So, what does God say?  Some of this we have been told in scripture.  Moses is speaking on behalf of God when he says choose the way of life.  Choose the way of obedience to the precepts of God, which includes the commandments, but is so much more than that in encompassing your god-directed conscience.  Be faithful to God in the confidence that God has already been faithful to you.  Trust only in God because if you have nothing except God you have everything, but if you have everything except God you have nothing.  What Moses says, as the voice of God, is that if you have God you will never have nothing, because God is generous and God is kind.  God knows how the world works and that you need stuff.  God does not promise you a Ferrari if you tithe 12%, but God promises you will never be left destitute if you trust God.  The “prosperity gospel”, if there is one in truth, is not that God will guarantee you excessive wealth if you trust in Jesus Christ, but that God will guarantee the Spirit’s presence and wise-guidance with you in every instance of adversity, and that God will bring you out of adversity every single time.  The promise of eternal life is not Heaven after you stop breathing, but that your life will be worth living while you are breathing.  In other words, there is no living death for you: trust God and you will be brought through adversity.  Try going it alone in adversity and, as Moses says in Deuteronomy 30:17-18, you will not live long in the land.  As a Christian you will still go to Heaven, but your life will have been wasted and your call will have been left unfulfilled.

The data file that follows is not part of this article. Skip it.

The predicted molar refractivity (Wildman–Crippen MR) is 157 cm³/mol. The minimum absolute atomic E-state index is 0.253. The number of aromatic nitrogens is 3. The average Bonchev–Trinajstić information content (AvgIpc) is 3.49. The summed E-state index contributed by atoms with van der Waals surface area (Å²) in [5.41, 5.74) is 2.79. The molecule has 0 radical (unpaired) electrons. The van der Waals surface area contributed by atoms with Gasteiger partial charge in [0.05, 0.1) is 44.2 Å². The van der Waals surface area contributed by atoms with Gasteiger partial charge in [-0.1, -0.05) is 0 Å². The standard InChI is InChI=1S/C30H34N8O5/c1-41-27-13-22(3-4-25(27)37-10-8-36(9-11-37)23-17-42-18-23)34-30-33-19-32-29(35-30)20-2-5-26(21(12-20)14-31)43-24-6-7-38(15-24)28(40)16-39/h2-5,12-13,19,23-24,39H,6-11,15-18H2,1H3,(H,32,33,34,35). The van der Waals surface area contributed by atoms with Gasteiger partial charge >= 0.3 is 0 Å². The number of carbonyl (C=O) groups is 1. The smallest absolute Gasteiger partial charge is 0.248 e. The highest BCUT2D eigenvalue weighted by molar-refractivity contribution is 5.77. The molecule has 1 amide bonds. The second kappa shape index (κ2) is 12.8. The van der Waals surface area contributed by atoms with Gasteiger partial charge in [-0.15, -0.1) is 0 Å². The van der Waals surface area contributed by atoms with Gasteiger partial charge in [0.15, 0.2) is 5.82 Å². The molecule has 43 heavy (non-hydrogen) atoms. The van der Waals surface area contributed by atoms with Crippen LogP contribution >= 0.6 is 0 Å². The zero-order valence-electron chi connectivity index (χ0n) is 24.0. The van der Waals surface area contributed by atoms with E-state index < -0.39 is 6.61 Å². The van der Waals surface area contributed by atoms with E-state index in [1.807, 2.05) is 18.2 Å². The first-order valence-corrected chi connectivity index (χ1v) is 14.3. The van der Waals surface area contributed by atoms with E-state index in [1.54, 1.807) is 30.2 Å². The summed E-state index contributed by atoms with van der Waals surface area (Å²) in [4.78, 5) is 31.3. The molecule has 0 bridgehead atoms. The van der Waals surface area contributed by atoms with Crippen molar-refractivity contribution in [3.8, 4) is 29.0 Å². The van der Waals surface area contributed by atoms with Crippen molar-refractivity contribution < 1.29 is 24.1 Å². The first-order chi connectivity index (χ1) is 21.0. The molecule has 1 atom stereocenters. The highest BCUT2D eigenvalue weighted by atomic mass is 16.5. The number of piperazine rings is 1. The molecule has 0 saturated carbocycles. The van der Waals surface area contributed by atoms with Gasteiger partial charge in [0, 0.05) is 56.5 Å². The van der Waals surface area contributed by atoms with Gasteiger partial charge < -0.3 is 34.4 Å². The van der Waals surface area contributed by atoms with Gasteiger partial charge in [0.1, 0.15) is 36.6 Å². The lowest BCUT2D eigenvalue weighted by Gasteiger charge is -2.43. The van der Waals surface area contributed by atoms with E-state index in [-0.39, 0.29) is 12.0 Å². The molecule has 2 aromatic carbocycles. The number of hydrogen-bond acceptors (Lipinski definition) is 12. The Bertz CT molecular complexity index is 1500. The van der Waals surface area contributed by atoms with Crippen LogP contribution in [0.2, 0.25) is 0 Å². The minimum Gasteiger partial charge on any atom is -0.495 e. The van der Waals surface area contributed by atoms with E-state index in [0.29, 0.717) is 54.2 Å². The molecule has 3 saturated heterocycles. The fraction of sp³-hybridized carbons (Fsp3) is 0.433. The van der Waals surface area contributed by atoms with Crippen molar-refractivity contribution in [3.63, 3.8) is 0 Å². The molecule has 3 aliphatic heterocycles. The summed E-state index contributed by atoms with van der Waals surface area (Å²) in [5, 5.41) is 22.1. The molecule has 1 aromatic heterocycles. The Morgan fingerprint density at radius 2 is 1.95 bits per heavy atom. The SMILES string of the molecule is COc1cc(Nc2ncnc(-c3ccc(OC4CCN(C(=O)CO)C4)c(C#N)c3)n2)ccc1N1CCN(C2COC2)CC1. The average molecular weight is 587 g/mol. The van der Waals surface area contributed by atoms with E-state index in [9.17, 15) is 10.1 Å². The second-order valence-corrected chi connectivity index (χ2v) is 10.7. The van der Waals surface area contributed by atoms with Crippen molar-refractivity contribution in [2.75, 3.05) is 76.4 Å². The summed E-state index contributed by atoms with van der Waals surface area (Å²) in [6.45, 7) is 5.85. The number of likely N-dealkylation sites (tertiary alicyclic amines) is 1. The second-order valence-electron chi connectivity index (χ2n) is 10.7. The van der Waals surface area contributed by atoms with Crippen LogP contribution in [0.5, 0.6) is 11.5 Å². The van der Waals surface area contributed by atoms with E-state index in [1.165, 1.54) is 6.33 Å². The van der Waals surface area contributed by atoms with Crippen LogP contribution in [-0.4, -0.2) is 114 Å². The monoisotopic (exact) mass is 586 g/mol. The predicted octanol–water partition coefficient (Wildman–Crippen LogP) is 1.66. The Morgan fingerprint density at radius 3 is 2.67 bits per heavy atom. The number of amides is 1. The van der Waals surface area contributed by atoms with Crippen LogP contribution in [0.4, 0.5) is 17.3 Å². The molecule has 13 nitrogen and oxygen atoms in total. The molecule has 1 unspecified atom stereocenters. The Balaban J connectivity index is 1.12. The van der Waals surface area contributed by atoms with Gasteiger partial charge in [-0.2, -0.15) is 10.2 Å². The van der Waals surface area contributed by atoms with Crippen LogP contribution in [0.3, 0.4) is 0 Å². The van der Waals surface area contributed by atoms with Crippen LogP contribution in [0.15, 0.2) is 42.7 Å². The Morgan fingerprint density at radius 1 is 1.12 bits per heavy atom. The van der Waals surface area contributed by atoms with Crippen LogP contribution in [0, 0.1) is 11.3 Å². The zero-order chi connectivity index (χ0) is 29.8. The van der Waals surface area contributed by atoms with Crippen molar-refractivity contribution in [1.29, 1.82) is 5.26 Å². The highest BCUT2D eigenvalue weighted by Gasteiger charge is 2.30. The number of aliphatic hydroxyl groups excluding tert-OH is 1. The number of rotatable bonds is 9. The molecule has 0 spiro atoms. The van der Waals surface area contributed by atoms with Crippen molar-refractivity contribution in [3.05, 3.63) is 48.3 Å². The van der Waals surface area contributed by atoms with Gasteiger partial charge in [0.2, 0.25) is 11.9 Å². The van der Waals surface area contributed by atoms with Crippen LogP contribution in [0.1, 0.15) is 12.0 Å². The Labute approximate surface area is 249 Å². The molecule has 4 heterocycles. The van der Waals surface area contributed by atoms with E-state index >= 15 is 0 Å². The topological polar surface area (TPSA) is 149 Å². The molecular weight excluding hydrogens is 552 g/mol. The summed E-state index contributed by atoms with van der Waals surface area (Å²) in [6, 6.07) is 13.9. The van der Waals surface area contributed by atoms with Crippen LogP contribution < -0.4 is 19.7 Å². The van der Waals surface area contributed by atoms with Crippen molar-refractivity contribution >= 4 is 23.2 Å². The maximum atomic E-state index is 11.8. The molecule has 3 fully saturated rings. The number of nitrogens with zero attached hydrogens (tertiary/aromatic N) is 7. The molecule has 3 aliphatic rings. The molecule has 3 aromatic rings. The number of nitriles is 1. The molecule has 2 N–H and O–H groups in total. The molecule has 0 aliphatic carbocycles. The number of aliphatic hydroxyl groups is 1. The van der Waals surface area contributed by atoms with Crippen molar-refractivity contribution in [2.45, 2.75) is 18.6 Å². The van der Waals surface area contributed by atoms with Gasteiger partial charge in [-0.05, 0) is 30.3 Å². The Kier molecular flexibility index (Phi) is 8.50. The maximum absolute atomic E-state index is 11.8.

Let’s turn now to Matthew and to more of that great advice for living from Jesus..  In Matthew 5:21-22, Jesus says “you have heard it was said to those in ancient times…but today I say to you…” and what he is doing here, apart from re-interpreting the text for personal application of its meaning is that he’s directing that meaning towards personal relationships. God’s divine law is actually about helping you to be a good bloke/sheila, and a great mate.  Don’t let your anger, or your lust, or your bravado get out of control such that you cause harm to yourself or other people.  Perhaps Jesus is saying “’be a moderate Christian”, more likely he is saying, “be a person of moderate behaviour because you are a foundational Christian”.  As I indicated last week, and I’m really coming to believe this the more I study and the more I preach on this, God would prefer you to be nice to each other than that you come to church.  God certainly would prefer that you did both, and certainly church is a place of sanctuary and not a home for the upwardly pious, but given a choice between you being an easy man or woman to befriend and who spends Sundays being nice, and you being a grumpy sook who comes to church, God’s preference is the first one.  By all means if you are a grumpy sook keep coming, we hope that the lovely people here will make you feel safe and loved so that you have less to sook and grump about.  But if you are truly, passionately, devotedly following God revealed in Jesus Christ then your life should be reflecting that in your kindness, patience, honesty, transparency, and good humour.